A Different Avenue

Almost everyone with whom I have had the privilege of discussing my fiction writing tends to ask me similar questions about my influences. Why did I write a vampire series? Why do I love Gothic horror? Who are my favorite writers? What are my favorite books?

I recently volunteered to write a review of my favorite horror novel for a fantastic UK-based website called Kendall Reviews. I thought it would be a great way to contribute to a groovy site and get my name out to a new audience.

I could tell you more about the site and its founder, but it’s easier to just link you there and have you check it out for yourself. If you like horror and you are looking for new material or you are looking to re-discover old frights, this is a great site to do all that and more.

I chose Dracula by Bram Stoker for my review project. I took the time to re-read the book and I was pleasantly surprised by what I found. Dracula has influenced me in so many ways over the years. The character and the novel helped form much of my entertainment tastes from an early age and served as a gateway book to many more delectable horrors over the years.

Head over to Kendall Reviews and check out my take on my favorite horror novel.

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A Different Avenue

The Film Adaptation that Started it All

maxresdefaultSince I became a novelist, many people have asked me how I “got into vampires.” My typical response is that I have been a fan of Gothic Horror since I was very young, that I read Bram Stoker’s Dracula when I was nine years old or so and that I have just been drawn to the genre.

While all of that is true, there is one film that started it all – Dan Curtis’ Dracula starring Jack Palance as Stoker’s titular vampire king. This 1974 made-for-TV movie scared the living daylights out of a then-four-year-old me. Now, I have no idea why my mother had this on the 19-inch Zenith when I was at that tender age. But, I was quite taken with Palance and of course, the character of Dracula.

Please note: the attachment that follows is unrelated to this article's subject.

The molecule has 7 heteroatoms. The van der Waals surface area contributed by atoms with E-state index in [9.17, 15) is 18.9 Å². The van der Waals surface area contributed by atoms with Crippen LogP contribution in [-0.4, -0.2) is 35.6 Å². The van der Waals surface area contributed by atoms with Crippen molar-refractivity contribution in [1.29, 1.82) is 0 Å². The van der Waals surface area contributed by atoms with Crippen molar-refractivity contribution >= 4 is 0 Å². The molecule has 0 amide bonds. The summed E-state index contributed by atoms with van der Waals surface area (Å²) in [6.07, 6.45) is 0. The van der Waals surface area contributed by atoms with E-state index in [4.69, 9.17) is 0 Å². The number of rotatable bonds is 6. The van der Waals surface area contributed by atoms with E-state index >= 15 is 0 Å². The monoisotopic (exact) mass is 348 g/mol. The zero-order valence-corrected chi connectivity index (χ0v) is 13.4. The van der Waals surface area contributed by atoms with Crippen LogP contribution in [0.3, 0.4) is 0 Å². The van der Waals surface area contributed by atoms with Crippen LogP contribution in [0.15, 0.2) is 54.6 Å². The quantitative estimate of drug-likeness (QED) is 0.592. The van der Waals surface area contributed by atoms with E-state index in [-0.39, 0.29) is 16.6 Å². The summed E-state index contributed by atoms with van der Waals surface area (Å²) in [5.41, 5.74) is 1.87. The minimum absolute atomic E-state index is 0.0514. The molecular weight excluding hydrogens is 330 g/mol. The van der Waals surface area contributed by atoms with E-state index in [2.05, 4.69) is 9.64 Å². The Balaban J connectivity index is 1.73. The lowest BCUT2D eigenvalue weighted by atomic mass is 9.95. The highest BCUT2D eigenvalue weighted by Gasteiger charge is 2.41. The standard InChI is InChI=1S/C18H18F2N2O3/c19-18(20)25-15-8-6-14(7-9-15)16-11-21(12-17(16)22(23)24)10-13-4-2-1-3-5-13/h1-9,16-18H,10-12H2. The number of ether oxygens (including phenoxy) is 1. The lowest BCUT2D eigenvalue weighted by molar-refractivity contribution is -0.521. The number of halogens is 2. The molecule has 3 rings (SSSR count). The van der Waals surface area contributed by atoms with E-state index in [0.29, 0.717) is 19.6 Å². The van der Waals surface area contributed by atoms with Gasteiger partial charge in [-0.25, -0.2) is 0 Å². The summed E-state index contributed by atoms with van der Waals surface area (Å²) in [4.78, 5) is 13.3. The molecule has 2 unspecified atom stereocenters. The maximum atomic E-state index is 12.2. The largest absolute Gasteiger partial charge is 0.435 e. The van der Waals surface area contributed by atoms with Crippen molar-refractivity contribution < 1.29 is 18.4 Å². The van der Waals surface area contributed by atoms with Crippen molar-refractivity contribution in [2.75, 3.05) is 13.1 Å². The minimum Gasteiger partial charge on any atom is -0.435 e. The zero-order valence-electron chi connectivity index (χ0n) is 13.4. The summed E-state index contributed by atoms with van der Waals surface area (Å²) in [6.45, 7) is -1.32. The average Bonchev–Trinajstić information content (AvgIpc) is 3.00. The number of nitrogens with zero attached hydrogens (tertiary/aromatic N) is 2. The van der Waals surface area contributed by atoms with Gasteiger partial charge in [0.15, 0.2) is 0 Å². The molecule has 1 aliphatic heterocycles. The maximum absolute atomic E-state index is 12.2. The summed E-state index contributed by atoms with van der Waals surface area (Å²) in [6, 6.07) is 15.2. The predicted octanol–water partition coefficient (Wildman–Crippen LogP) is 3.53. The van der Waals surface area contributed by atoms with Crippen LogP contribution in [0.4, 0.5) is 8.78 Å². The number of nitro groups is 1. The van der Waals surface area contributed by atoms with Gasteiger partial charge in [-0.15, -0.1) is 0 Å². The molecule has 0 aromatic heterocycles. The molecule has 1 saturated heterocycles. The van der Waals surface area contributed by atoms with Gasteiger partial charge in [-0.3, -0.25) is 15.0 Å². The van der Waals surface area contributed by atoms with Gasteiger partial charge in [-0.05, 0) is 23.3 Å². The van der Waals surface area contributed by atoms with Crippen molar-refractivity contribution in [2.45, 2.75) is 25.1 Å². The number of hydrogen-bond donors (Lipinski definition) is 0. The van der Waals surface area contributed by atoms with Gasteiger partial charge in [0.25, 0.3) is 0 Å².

Dracula_palanceThe digitally remastered film is now available on Amazon Prime video and I just watched it in its entirety for the first time in 45 years. Palance, although uneven, is commanding as Dracula. The great Richard Matheson, author of I Am Legend, penned the screenplay for this version. Liberties were taken and characters were omitted but several elements that many adaptations remove from the source material were included.

Dr. Jack Seward, Renfield and Quincey P. Morris are omitted, Lucy Westenra is now the Count’s long-lost love interest, and Jonathan Harker … well, you’ll just have to watch the film. Mina and Van Helsing remain, along with Arthur Holmwood.

The lavish set pieces and countryside scenery add to the richness of the production and they are reminiscent of the many Hammer Gothic Horror productions. There is a fair amount of fangs and blood, especially for a made-for-TV production.

If you are a fan of the genre and Dracula in particular, this is a more than acceptable entry in the canon. Check it out on Amazon Prime.

And the fact that I first saw this film when I was four years old certainly explains quite a bit.

The Film Adaptation that Started it All